Section 1226(c) of the Illegal Immigration Reform and Immigrant Responsibility Act (IIRIRA) requires federal detention of certain deportable noncitizens when those noncitizens leave criminal custody. This section applies only to noncitizens with a criminal record (“criminal noncitizens”). Under section 1226(c), the Attorney General must detain for the entire course of his or her removal proceedings any noncitizen who has committed a qualifying offense “when the alien is released” from criminal custody. Courts construe this phrase in vastly different ways when determining whether a criminal noncitizen will be detained. The Board of Immigration Appeals (BIA) and the Fourth Circuit read “when the alien is released” to mean “any time after the alien is released,” allowing the government to detain and deport criminal noncitizens years or decades after their release from criminal custody. A majority of district courts as well as the First Circuit, however, have interpreted the clause to mean “immediately upon the alien’s release.” Under this construction, immigration enforcement can detain a criminal noncitizen for deportation and detention only shortly after her release from criminal custody. This Note argues that in light of recent legal and policy changes, the latter interpretation of section 1226(c) offers the correct understanding of the statute. It further contends that a universal one-year time bar should be implemented for detentions occurring under section 1226(c) to respect due process concerns.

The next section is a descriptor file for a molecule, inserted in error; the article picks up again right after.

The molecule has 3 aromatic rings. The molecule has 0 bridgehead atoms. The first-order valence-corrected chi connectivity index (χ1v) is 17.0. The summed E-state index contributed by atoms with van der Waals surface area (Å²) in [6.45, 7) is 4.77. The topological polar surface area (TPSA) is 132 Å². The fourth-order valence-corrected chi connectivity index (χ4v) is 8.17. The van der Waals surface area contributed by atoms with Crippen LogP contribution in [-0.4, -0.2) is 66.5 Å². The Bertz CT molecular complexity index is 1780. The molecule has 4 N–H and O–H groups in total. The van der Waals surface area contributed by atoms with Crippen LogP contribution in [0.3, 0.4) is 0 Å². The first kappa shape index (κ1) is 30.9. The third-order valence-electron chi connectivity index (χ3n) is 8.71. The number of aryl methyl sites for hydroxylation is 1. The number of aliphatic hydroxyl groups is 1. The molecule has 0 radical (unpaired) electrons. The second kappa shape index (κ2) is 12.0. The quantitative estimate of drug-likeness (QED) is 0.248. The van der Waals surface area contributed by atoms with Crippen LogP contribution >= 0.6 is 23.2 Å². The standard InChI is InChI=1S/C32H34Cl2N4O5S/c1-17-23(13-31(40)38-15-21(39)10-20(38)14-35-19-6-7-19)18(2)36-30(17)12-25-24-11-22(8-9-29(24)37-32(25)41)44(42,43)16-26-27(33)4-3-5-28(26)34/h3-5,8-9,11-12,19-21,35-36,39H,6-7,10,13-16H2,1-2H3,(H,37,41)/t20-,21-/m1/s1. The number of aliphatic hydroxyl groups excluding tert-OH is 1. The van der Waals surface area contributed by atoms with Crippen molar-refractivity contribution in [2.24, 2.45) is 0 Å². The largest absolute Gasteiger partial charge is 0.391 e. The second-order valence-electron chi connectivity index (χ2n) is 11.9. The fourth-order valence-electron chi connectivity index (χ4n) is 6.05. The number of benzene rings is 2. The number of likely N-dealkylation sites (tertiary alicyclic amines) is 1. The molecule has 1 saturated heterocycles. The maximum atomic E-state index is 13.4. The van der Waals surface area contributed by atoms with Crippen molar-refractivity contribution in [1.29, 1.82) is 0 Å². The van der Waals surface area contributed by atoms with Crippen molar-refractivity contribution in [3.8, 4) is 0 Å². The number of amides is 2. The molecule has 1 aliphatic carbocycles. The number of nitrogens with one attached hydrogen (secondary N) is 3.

Proposing a One-Year Time Bar for 8 U.S.C. § 1226(c),
Mich. L. Rev.
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